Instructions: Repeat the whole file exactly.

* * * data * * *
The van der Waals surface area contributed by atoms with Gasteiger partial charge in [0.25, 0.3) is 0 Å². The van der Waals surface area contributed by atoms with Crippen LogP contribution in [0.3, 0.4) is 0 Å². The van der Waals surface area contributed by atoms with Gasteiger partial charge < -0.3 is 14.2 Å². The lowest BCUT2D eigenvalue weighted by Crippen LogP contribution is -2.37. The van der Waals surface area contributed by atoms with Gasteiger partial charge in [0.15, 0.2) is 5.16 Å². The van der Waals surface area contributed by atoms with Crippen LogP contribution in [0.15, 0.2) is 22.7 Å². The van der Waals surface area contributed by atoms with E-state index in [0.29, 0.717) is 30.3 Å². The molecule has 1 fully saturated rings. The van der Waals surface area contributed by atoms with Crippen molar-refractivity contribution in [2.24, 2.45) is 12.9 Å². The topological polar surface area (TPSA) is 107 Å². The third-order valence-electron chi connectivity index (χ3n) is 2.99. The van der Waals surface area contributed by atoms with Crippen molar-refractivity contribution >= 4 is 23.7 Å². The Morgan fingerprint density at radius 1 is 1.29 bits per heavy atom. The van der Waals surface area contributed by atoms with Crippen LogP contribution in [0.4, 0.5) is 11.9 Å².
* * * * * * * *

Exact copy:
The van der Waals surface area contributed by atoms with Gasteiger partial charge in [0.25, 0.3) is 0 Å². The van der Waals surface area contributed by atoms with Crippen LogP contribution in [0.3, 0.4) is 0 Å². The van der Waals surface area contributed by atoms with Gasteiger partial charge < -0.3 is 14.2 Å². The lowest BCUT2D eigenvalue weighted by Crippen LogP contribution is -2.37. The van der Waals surface area contributed by atoms with Gasteiger partial charge in [0.15, 0.2) is 5.16 Å². The van der Waals surface area contributed by atoms with Crippen LogP contribution in [0.15, 0.2) is 22.7 Å². The van der Waals surface area contributed by atoms with E-state index in [0.29, 0.717) is 30.3 Å². The molecule has 1 fully saturated rings. The van der Waals surface area contributed by atoms with Crippen molar-refractivity contribution in [2.24, 2.45) is 12.9 Å². The topological polar surface area (TPSA) is 107 Å². The third-order valence-electron chi connectivity index (χ3n) is 2.99. The van der Waals surface area contributed by atoms with Crippen molar-refractivity contribution >= 4 is 23.7 Å². The Morgan fingerprint density at radius 1 is 1.29 bits per heavy atom. The van der Waals surface area contributed by atoms with Crippen LogP contribution in [0.4, 0.5) is 11.9 Å².